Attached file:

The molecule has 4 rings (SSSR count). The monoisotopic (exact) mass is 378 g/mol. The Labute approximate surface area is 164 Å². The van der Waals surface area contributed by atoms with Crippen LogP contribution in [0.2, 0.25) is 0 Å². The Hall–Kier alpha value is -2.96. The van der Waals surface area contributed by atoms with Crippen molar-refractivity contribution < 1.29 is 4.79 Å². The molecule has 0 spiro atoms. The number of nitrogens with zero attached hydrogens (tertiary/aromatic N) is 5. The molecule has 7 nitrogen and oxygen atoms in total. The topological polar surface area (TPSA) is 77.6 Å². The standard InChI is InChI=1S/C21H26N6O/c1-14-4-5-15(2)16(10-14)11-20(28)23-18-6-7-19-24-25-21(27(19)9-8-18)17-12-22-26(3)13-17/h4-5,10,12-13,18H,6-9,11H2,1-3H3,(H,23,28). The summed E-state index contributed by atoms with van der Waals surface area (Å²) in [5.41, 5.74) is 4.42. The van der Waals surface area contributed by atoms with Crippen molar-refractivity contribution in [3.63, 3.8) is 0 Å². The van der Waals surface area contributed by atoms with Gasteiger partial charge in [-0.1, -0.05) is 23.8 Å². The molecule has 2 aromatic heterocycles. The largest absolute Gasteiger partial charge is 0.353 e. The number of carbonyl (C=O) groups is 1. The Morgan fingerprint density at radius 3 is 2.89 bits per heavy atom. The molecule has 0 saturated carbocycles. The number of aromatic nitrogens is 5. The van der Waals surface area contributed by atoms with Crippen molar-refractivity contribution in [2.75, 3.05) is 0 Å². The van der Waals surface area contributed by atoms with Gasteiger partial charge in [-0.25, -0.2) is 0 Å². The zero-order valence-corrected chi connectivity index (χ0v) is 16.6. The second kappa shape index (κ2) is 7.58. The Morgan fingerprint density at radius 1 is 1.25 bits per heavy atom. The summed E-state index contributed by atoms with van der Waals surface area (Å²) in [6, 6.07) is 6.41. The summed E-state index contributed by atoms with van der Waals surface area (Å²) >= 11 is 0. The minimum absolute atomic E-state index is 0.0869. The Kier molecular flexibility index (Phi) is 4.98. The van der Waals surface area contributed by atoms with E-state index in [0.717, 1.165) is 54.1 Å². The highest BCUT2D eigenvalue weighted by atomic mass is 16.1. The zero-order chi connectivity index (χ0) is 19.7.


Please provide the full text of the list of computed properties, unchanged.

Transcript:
The molecule has 4 rings (SSSR count). The monoisotopic (exact) mass is 378 g/mol. The Labute approximate surface area is 164 Å². The van der Waals surface area contributed by atoms with Crippen LogP contribution in [0.2, 0.25) is 0 Å². The Hall–Kier alpha value is -2.96. The van der Waals surface area contributed by atoms with Crippen molar-refractivity contribution < 1.29 is 4.79 Å². The molecule has 0 spiro atoms. The number of nitrogens with zero attached hydrogens (tertiary/aromatic N) is 5. The molecule has 7 nitrogen and oxygen atoms in total. The topological polar surface area (TPSA) is 77.6 Å². The standard InChI is InChI=1S/C21H26N6O/c1-14-4-5-15(2)16(10-14)11-20(28)23-18-6-7-19-24-25-21(27(19)9-8-18)17-12-22-26(3)13-17/h4-5,10,12-13,18H,6-9,11H2,1-3H3,(H,23,28). The summed E-state index contributed by atoms with van der Waals surface area (Å²) in [5.41, 5.74) is 4.42. The van der Waals surface area contributed by atoms with Crippen molar-refractivity contribution in [3.63, 3.8) is 0 Å². The van der Waals surface area contributed by atoms with Gasteiger partial charge in [-0.1, -0.05) is 23.8 Å². The molecule has 2 aromatic heterocycles. The largest absolute Gasteiger partial charge is 0.353 e. The number of carbonyl (C=O) groups is 1. The Morgan fingerprint density at radius 3 is 2.89 bits per heavy atom. The molecule has 0 saturated carbocycles. The number of aromatic nitrogens is 5. The van der Waals surface area contributed by atoms with Crippen molar-refractivity contribution in [2.75, 3.05) is 0 Å². The van der Waals surface area contributed by atoms with Gasteiger partial charge in [-0.25, -0.2) is 0 Å². The zero-order valence-corrected chi connectivity index (χ0v) is 16.6. The second kappa shape index (κ2) is 7.58. The Morgan fingerprint density at radius 1 is 1.25 bits per heavy atom. The summed E-state index contributed by atoms with van der Waals surface area (Å²) in [6, 6.07) is 6.41. The summed E-state index contributed by atoms with van der Waals surface area (Å²) >= 11 is 0. The minimum absolute atomic E-state index is 0.0869. The Kier molecular flexibility index (Phi) is 4.98. The van der Waals surface area contributed by atoms with E-state index in [0.717, 1.165) is 54.1 Å². The highest BCUT2D eigenvalue weighted by atomic mass is 16.1. The zero-order chi connectivity index (χ0) is 19.7.